Why is My Puppy Still Having Accidents? The Do’s and Don’ts of Puppy Potty Training
It can be frustrating when your puppy just doesn’t get potty training, despite your best efforts. But before you give up and decide to become a professional carpet cleaner, take a deep breath. Patience and consistency are your best friends — well, besides your pup, that is. To help her learn where to do-do, here’s a list of five doggie do-do’s and five naughty no-no’s.
Do’s and Don’ts of Puppy Potty Training
Puppy Potty Training Do #1: Create a daily schedule for your furry friend!
If you are the type that creates spreadsheet calendars just for fun — this is your big opportunity! Your pup needs a consistent schedule that you both stick to each day. Assuming you don’t speak puppy, this is the only way that you can both be on the same page.
You may want to create a free-flowing environment for your pup to self-actualize, but she will only be potty-trained if she eats at the same time every day. Two scheduled meal times — one after morning playtime and one in the evening — will minimize the number of times your puppy has to go. Never leave food out all day, or you will need to replace your carpet!
Potty breaks also need to be consistently-spaced throughout the day, so that your puppy trusts that you won’t make her hold it too long. Be sure to differentiate potty breaks from outside playtime, so that she isn’t confused. When she knows what to expect, potty training can be a great way to build trust!
Puppy Potty Training Do #2: Understand she’s as young as she is cute!
You know that friend you envy because she announced on Facebook that she fully potty trained her new three-month old puppy? She didn’t. It is simply wrong to talk about a puppy being fully potty-trained before she is at least six months old. There’s a lot you can do in the meantime to avoid accidents, but there is still bound to be an accident here and there (think: puppy playtime excitement!)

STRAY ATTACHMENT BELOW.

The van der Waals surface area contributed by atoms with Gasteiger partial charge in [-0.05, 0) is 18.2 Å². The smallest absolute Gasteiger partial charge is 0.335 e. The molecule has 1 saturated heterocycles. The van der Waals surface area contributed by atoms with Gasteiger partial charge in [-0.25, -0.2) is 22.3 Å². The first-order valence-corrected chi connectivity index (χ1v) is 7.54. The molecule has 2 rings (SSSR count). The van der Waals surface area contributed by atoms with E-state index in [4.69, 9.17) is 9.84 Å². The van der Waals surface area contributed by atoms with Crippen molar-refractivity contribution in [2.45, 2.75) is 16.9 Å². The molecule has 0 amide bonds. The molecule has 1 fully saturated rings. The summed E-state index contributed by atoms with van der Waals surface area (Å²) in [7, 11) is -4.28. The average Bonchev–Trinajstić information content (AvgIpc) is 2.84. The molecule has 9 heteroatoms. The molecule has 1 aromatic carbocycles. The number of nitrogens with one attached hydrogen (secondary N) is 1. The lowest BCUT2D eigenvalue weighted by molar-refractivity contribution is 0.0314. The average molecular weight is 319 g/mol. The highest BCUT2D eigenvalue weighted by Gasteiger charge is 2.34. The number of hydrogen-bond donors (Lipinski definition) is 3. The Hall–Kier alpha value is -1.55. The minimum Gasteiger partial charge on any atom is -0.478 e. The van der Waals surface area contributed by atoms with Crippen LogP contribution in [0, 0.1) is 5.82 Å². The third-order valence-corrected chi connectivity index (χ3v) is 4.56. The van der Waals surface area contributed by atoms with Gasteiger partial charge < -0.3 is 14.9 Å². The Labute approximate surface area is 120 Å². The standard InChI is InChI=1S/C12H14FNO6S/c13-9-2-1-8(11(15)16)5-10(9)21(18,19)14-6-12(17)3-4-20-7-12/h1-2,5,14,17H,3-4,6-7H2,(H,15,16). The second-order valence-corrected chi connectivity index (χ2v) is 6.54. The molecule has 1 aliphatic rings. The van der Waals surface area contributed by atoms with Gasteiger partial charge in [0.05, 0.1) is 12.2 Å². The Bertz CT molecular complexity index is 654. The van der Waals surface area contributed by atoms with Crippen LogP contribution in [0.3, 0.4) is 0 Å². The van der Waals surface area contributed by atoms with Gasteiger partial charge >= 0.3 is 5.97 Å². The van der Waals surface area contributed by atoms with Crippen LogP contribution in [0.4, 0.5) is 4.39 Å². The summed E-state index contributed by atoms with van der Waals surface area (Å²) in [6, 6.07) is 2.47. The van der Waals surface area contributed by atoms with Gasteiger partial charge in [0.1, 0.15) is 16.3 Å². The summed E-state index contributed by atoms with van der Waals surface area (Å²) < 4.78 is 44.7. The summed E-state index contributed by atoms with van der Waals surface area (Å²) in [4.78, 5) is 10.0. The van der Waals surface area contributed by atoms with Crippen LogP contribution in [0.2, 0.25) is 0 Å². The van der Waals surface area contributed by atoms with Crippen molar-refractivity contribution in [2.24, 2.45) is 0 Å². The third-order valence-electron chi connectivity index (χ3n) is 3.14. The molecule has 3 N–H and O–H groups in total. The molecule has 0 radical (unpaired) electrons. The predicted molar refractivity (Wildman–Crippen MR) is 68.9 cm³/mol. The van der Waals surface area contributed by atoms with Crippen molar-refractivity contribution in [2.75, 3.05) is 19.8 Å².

So stop thinking that your pup will grow up to wear an adult diaper! She’s super cute, and super young. She needs your patience and understanding as she explores this big new world.
Puppy Potty Training Do #3: Develop a secret language with your pup!
No matter if onlookers whisper, it is not weird for you to have a conversation with your furry friend! In fact, a few keywords (think: “potty” or “outside”) said at the right time, and you will have your pup “performing” on cue. Before you know it, you will have your own secret language.
Puppy Potty Training Do #4: Lavish plenty of praise on your proud pup.
When your furry friend goes outside and drops it like it’s hot, you need to party like it’s 1999. Okay, maybe that’s a little much. But be sure to calmly reinforce the positive behavior in a cheery voice. Even better, give her a treat. Do this immediately so she understands why she is being rewarded.
Puppy Potty Training Do #5: Make a cozy den for your four-legged friend.